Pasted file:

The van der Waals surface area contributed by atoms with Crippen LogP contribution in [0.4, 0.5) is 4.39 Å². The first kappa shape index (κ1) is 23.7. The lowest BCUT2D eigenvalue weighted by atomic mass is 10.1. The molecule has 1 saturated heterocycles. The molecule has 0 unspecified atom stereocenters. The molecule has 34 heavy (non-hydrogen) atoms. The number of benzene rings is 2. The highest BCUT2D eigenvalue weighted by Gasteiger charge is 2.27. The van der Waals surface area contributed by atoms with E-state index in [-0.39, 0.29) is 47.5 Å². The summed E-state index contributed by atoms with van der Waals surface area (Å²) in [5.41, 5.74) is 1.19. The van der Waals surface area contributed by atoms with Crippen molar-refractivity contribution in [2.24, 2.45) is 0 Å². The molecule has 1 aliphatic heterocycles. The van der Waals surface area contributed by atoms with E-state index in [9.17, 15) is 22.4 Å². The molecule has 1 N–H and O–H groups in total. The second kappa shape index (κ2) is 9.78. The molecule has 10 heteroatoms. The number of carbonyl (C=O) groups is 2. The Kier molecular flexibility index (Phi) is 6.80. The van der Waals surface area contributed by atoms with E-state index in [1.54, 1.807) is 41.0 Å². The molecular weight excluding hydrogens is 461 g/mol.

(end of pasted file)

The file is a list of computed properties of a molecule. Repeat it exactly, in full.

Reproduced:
The van der Waals surface area contributed by atoms with Crippen LogP contribution in [0.4, 0.5) is 4.39 Å². The first kappa shape index (κ1) is 23.7. The lowest BCUT2D eigenvalue weighted by atomic mass is 10.1. The molecule has 1 saturated heterocycles. The molecule has 0 unspecified atom stereocenters. The molecule has 34 heavy (non-hydrogen) atoms. The number of benzene rings is 2. The highest BCUT2D eigenvalue weighted by Gasteiger charge is 2.27. The van der Waals surface area contributed by atoms with E-state index in [-0.39, 0.29) is 47.5 Å². The summed E-state index contributed by atoms with van der Waals surface area (Å²) in [5.41, 5.74) is 1.19. The van der Waals surface area contributed by atoms with Crippen molar-refractivity contribution in [2.24, 2.45) is 0 Å². The molecule has 1 aliphatic heterocycles. The van der Waals surface area contributed by atoms with E-state index in [9.17, 15) is 22.4 Å². The molecule has 1 N–H and O–H groups in total. The second kappa shape index (κ2) is 9.78. The molecule has 10 heteroatoms. The number of carbonyl (C=O) groups is 2. The Kier molecular flexibility index (Phi) is 6.80. The van der Waals surface area contributed by atoms with E-state index in [1.54, 1.807) is 41.0 Å². The molecular weight excluding hydrogens is 461 g/mol.